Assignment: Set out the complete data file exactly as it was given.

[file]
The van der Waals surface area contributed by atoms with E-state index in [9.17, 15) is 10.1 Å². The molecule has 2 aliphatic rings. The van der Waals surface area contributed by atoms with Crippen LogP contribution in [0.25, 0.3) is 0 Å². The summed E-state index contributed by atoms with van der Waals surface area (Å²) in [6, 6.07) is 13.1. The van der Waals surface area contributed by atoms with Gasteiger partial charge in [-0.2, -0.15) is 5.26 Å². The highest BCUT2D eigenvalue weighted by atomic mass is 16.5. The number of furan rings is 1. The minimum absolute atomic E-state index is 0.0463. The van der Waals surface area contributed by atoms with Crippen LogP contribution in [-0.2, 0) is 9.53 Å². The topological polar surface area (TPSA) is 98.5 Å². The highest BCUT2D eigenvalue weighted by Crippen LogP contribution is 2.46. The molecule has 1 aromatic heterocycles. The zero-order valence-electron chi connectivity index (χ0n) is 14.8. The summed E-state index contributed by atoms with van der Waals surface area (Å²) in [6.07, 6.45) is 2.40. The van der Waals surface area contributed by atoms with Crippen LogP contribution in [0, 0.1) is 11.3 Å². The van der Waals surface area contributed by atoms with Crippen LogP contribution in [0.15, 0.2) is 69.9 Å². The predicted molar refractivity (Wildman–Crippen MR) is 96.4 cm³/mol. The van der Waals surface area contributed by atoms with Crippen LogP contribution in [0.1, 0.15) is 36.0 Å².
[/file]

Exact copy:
The van der Waals surface area contributed by atoms with E-state index in [9.17, 15) is 10.1 Å². The molecule has 2 aliphatic rings. The van der Waals surface area contributed by atoms with Crippen LogP contribution in [0.25, 0.3) is 0 Å². The summed E-state index contributed by atoms with van der Waals surface area (Å²) in [6, 6.07) is 13.1. The van der Waals surface area contributed by atoms with Gasteiger partial charge in [-0.2, -0.15) is 5.26 Å². The highest BCUT2D eigenvalue weighted by atomic mass is 16.5. The number of furan rings is 1. The minimum absolute atomic E-state index is 0.0463. The van der Waals surface area contributed by atoms with Crippen LogP contribution in [-0.2, 0) is 9.53 Å². The topological polar surface area (TPSA) is 98.5 Å². The highest BCUT2D eigenvalue weighted by Crippen LogP contribution is 2.46. The molecule has 1 aromatic heterocycles. The zero-order valence-electron chi connectivity index (χ0n) is 14.8. The summed E-state index contributed by atoms with van der Waals surface area (Å²) in [6.07, 6.45) is 2.40. The van der Waals surface area contributed by atoms with Crippen LogP contribution in [0, 0.1) is 11.3 Å². The van der Waals surface area contributed by atoms with Crippen LogP contribution in [0.15, 0.2) is 69.9 Å². The predicted molar refractivity (Wildman–Crippen MR) is 96.4 cm³/mol. The van der Waals surface area contributed by atoms with Crippen LogP contribution in [0.1, 0.15) is 36.0 Å².